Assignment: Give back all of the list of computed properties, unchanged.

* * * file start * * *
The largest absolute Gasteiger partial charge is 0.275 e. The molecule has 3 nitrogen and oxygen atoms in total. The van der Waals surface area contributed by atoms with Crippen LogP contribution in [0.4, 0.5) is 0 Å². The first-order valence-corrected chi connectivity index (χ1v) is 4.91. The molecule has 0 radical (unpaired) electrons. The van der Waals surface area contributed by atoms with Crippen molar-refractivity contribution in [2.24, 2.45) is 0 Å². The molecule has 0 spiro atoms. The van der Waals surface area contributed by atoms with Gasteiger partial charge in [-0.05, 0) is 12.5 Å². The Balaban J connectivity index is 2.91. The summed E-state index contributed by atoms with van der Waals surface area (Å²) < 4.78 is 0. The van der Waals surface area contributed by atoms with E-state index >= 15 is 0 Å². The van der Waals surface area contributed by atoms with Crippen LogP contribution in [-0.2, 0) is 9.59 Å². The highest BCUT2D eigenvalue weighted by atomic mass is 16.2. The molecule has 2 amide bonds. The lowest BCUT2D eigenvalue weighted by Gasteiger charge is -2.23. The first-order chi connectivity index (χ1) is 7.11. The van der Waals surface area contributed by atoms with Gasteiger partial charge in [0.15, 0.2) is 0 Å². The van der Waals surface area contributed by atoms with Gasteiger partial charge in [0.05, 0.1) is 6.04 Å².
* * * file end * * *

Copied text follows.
The largest absolute Gasteiger partial charge is 0.275 e. The molecule has 3 nitrogen and oxygen atoms in total. The van der Waals surface area contributed by atoms with Crippen LogP contribution in [0.4, 0.5) is 0 Å². The first-order valence-corrected chi connectivity index (χ1v) is 4.91. The molecule has 0 radical (unpaired) electrons. The van der Waals surface area contributed by atoms with Crippen molar-refractivity contribution in [2.24, 2.45) is 0 Å². The molecule has 0 spiro atoms. The van der Waals surface area contributed by atoms with Gasteiger partial charge in [-0.05, 0) is 12.5 Å². The Balaban J connectivity index is 2.91. The summed E-state index contributed by atoms with van der Waals surface area (Å²) < 4.78 is 0. The van der Waals surface area contributed by atoms with E-state index >= 15 is 0 Å². The van der Waals surface area contributed by atoms with Crippen LogP contribution in [-0.2, 0) is 9.59 Å². The highest BCUT2D eigenvalue weighted by atomic mass is 16.2. The molecule has 2 amide bonds. The lowest BCUT2D eigenvalue weighted by Gasteiger charge is -2.23. The first-order chi connectivity index (χ1) is 7.11. The van der Waals surface area contributed by atoms with Gasteiger partial charge in [0.15, 0.2) is 0 Å². The van der Waals surface area contributed by atoms with Gasteiger partial charge in [0.05, 0.1) is 6.04 Å².